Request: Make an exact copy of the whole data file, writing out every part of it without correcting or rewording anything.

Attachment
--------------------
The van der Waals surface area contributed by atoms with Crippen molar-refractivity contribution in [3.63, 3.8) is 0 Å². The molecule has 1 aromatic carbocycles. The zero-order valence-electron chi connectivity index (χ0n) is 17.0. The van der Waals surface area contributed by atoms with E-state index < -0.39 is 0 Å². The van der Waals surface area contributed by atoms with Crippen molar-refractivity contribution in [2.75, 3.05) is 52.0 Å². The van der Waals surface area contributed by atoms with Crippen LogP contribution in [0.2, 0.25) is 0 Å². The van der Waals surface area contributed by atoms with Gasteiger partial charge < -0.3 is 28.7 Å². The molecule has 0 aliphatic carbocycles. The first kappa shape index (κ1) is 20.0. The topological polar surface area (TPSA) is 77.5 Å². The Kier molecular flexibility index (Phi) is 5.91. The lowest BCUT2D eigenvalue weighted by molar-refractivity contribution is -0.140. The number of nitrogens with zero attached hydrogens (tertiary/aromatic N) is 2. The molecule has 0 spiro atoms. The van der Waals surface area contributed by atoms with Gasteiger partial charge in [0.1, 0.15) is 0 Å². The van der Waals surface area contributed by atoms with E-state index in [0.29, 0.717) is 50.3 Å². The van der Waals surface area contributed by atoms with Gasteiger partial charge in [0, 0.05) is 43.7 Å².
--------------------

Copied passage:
The van der Waals surface area contributed by atoms with Crippen molar-refractivity contribution in [3.63, 3.8) is 0 Å². The molecule has 1 aromatic carbocycles. The zero-order valence-electron chi connectivity index (χ0n) is 17.0. The van der Waals surface area contributed by atoms with E-state index < -0.39 is 0 Å². The van der Waals surface area contributed by atoms with Crippen molar-refractivity contribution in [2.75, 3.05) is 52.0 Å². The van der Waals surface area contributed by atoms with Crippen LogP contribution in [0.2, 0.25) is 0 Å². The van der Waals surface area contributed by atoms with Gasteiger partial charge < -0.3 is 28.7 Å². The molecule has 0 aliphatic carbocycles. The first kappa shape index (κ1) is 20.0. The topological polar surface area (TPSA) is 77.5 Å². The Kier molecular flexibility index (Phi) is 5.91. The lowest BCUT2D eigenvalue weighted by molar-refractivity contribution is -0.140. The number of nitrogens with zero attached hydrogens (tertiary/aromatic N) is 2. The molecule has 0 spiro atoms. The van der Waals surface area contributed by atoms with Gasteiger partial charge in [0.1, 0.15) is 0 Å². The van der Waals surface area contributed by atoms with E-state index in [0.29, 0.717) is 50.3 Å². The van der Waals surface area contributed by atoms with Gasteiger partial charge in [0, 0.05) is 43.7 Å².